5 Ways to Hit Your eCommerce Sales Goals

You’ve created the perfect eCommerce store, secured your supply chain, ensured the quality of your products, but, somehow the sales are just not rolling in. You might feel discouraged and think the business is just not meant to succeed, but it’s important not to get frustrated. There are definitely many ways you can always improve on your customer outreach, engagement, and ultimately sales pitch.

Read on to learn about 5 ways you can take hit your e-commerce sales goals and take your business to the next level.

1. Collect and Analyze Data

Knowledge is power. Not tracking your website metrics means you’ll be taking stabs in the dark and just hoping for the best. It is key to keep tabs on the different KPIs (Key Performance Indicators) that measure how well your company is meeting certain objectives. Here are  some examples of these objectives:

  • Number of website visits or sessions per month
  • Unique site visitors per month
  • Average time on site
  • Average page views per visit
  • Most viewed webpages
  • Referral sources
  • Conversion rate
  • Shopping cart abandonment rate
  • New customer orders
  • Returning customer orders
  • Average order value (AOV)
  • Customer acquisition cost (CAC)

Sound overwhelming? Don’t worry, you don’t have to track all of these at once. First, start off by figuring out the current state of your business. Work your way through some of those KPIs till you figure out where your business is lacking most. Once improved, move on to the next measurable value.

2. Improve Ease of Purchase

It sounds obvious, but you must make it super easy for people to buy from  your e-commerce businesses. Set some time aside to browse your website as if you were looking at it for the first time. Here are some handy questions you can ask yourself along the way:

  • Is the purpose of my store immediately clear?
  • Are there any broken links or 401 pages?
  • Are there any pop-ups? Are they distracting in any way?
  • Are the product pages detailed and informative? (Be sure to check for spelling and grammar errors!)
  • How easy was it to get to the checkout page?
  • Can you easily create an account to save your billing and shipping information?
  • What payment options are offered?

3. Show Social Proof

In simple terms, if everyone loves your store, it’s a good bet that a prospective customer will think, “Hmm, well, if everyone loves it, they must be the best! ”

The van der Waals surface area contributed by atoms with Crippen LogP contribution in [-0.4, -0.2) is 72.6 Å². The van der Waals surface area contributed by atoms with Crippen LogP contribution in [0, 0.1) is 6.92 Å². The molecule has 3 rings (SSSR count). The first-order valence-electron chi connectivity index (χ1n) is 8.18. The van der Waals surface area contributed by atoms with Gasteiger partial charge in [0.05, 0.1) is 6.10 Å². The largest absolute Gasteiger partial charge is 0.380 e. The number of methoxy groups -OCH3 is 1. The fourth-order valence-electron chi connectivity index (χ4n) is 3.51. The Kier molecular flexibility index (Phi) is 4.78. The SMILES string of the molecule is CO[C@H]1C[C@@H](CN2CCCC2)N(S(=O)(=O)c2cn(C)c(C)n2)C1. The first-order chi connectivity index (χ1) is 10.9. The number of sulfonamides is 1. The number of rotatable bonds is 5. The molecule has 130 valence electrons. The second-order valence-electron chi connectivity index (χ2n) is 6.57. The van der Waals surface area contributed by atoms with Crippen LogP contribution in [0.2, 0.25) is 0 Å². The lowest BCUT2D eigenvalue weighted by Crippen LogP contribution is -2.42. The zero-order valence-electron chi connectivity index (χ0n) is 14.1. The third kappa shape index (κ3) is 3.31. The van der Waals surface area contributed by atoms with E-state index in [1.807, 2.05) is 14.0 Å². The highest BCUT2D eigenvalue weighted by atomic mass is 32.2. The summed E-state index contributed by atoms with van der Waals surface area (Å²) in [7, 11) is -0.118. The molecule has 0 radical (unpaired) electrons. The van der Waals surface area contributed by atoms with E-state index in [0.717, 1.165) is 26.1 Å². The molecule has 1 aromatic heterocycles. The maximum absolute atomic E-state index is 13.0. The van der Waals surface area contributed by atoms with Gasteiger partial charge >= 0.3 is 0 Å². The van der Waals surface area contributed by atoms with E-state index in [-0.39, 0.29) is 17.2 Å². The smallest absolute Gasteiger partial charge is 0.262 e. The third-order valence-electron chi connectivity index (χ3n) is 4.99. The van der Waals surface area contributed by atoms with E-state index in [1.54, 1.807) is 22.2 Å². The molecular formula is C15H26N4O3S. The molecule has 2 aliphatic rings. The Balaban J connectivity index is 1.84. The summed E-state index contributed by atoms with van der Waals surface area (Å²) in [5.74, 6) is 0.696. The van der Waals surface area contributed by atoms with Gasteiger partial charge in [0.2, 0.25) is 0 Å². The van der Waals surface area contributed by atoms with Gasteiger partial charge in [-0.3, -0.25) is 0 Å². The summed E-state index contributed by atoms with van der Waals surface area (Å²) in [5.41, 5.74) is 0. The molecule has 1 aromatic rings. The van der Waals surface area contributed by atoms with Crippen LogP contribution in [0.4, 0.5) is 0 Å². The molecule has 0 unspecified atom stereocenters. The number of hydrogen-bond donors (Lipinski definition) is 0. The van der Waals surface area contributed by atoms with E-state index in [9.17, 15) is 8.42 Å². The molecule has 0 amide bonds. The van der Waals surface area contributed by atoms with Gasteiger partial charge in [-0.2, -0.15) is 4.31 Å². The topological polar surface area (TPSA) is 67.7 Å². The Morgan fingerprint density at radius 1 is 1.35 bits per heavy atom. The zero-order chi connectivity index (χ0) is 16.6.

One of the best ways to acquire social proof is through testimonials or reviews. Ask your customers to give feedback, and by following up with your customers, you’ll also be creating a great post-purchase experience. Additionally, it’s an opportunity to fix any issues buyers may have had with their orders and ensure a lasting, mutually beneficial relationship with your customers.

Of course, other things like endorsements, social media engagement, and press releases are just some of the strategies you can use to boost your social proof.

4. Offer a Great Return Policy

Returns are an inevitable part of eCommerce, especially if you work within a market targeting millennial and generation Z clientele. We recommend embracing returns and crafting an understanding, flexible return policy. Think free return shipping, pre-printed return labels, and a longer return period overall.

If you need a little more convincing, know that studies have shown that 62% of consumers have said they are likely to buy again from stores offering free returns and exchanges.

5. Offer Fast and Accurate Shipping

Shipping can make or break a purchase, especially if it’s one of the factors helping you stand out from the competition. In addition to fast shipping, customers are getting increasingly used to not paying for it at all if their order is delayed. This means you should ensure your logistics and shipping methods are streamlined, accurate, and consistent.

Remember that optimization is a journey, not a final destination. In order to hit those business goals, you should adopt little tweaks, focus on getting feedback, and learn as you go along. Finally, be ready to adapt when variables change in order to ensure growth and perseverance through a constantly changing marketplace.

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